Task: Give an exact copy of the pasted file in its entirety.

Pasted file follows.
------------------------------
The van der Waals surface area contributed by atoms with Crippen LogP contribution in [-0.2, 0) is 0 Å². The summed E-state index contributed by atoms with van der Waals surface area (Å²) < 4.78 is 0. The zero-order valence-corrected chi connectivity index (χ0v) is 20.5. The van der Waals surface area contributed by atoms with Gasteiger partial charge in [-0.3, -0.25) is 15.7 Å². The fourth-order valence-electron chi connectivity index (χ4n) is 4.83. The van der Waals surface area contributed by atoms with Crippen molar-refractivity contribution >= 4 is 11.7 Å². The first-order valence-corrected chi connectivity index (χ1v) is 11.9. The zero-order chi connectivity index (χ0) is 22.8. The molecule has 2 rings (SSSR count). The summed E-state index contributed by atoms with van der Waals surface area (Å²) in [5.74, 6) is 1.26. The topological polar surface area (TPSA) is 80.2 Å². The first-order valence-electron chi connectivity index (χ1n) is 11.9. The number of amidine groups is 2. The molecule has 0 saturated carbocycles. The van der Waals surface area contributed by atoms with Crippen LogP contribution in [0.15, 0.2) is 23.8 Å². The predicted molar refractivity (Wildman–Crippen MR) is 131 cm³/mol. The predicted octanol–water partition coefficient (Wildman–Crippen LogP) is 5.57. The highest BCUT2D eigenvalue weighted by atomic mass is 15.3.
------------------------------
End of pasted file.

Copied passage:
The van der Waals surface area contributed by atoms with Crippen LogP contribution in [-0.2, 0) is 0 Å². The summed E-state index contributed by atoms with van der Waals surface area (Å²) < 4.78 is 0. The zero-order valence-corrected chi connectivity index (χ0v) is 20.5. The van der Waals surface area contributed by atoms with Gasteiger partial charge in [-0.3, -0.25) is 15.7 Å². The fourth-order valence-electron chi connectivity index (χ4n) is 4.83. The van der Waals surface area contributed by atoms with Crippen molar-refractivity contribution >= 4 is 11.7 Å². The first-order valence-corrected chi connectivity index (χ1v) is 11.9. The zero-order chi connectivity index (χ0) is 22.8. The molecule has 2 rings (SSSR count). The summed E-state index contributed by atoms with van der Waals surface area (Å²) in [5.74, 6) is 1.26. The topological polar surface area (TPSA) is 80.2 Å². The first-order valence-electron chi connectivity index (χ1n) is 11.9. The number of amidine groups is 2. The molecule has 0 saturated carbocycles. The van der Waals surface area contributed by atoms with Crippen LogP contribution in [0.15, 0.2) is 23.8 Å². The predicted molar refractivity (Wildman–Crippen MR) is 131 cm³/mol. The predicted octanol–water partition coefficient (Wildman–Crippen LogP) is 5.57. The highest BCUT2D eigenvalue weighted by atomic mass is 15.3.